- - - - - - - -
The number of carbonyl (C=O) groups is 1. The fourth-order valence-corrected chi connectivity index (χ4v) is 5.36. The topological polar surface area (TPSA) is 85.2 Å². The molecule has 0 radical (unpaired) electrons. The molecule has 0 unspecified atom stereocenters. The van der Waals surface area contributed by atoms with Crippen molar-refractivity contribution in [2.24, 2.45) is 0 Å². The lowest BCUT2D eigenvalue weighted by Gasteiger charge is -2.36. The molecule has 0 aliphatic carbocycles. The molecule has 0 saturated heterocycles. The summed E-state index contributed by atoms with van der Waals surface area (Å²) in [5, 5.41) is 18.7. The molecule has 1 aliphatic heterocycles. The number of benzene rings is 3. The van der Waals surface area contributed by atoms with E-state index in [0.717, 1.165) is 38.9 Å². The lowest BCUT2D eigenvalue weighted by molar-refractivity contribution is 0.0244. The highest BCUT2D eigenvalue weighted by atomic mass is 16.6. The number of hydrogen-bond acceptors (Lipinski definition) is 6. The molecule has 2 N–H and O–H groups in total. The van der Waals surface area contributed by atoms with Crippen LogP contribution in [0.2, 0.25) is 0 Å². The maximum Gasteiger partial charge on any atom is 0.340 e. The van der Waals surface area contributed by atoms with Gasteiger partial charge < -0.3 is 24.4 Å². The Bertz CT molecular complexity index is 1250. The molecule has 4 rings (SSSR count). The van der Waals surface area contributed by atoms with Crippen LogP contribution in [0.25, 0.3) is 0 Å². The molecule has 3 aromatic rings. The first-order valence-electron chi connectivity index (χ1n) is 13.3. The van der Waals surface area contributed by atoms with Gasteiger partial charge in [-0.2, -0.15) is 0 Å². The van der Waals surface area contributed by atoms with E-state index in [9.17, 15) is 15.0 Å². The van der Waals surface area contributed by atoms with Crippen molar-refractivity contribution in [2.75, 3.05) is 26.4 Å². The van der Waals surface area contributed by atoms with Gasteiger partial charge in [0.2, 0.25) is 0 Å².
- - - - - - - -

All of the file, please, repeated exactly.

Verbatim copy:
The number of carbonyl (C=O) groups is 1. The fourth-order valence-corrected chi connectivity index (χ4v) is 5.36. The topological polar surface area (TPSA) is 85.2 Å². The molecule has 0 radical (unpaired) electrons. The molecule has 0 unspecified atom stereocenters. The van der Waals surface area contributed by atoms with Crippen molar-refractivity contribution in [2.24, 2.45) is 0 Å². The lowest BCUT2D eigenvalue weighted by Gasteiger charge is -2.36. The molecule has 0 aliphatic carbocycles. The molecule has 0 saturated heterocycles. The summed E-state index contributed by atoms with van der Waals surface area (Å²) in [5, 5.41) is 18.7. The molecule has 1 aliphatic heterocycles. The number of benzene rings is 3. The van der Waals surface area contributed by atoms with E-state index in [0.717, 1.165) is 38.9 Å². The lowest BCUT2D eigenvalue weighted by molar-refractivity contribution is 0.0244. The highest BCUT2D eigenvalue weighted by atomic mass is 16.6. The number of hydrogen-bond acceptors (Lipinski definition) is 6. The molecule has 2 N–H and O–H groups in total. The van der Waals surface area contributed by atoms with Crippen LogP contribution in [0.2, 0.25) is 0 Å². The maximum Gasteiger partial charge on any atom is 0.340 e. The van der Waals surface area contributed by atoms with Gasteiger partial charge < -0.3 is 24.4 Å². The Bertz CT molecular complexity index is 1250. The molecule has 4 rings (SSSR count). The van der Waals surface area contributed by atoms with Crippen LogP contribution in [0.25, 0.3) is 0 Å². The molecule has 3 aromatic rings. The first-order valence-electron chi connectivity index (χ1n) is 13.3. The van der Waals surface area contributed by atoms with Gasteiger partial charge in [-0.2, -0.15) is 0 Å². The van der Waals surface area contributed by atoms with E-state index in [9.17, 15) is 15.0 Å². The van der Waals surface area contributed by atoms with Crippen molar-refractivity contribution in [2.75, 3.05) is 26.4 Å². The van der Waals surface area contributed by atoms with Gasteiger partial charge in [0.2, 0.25) is 0 Å².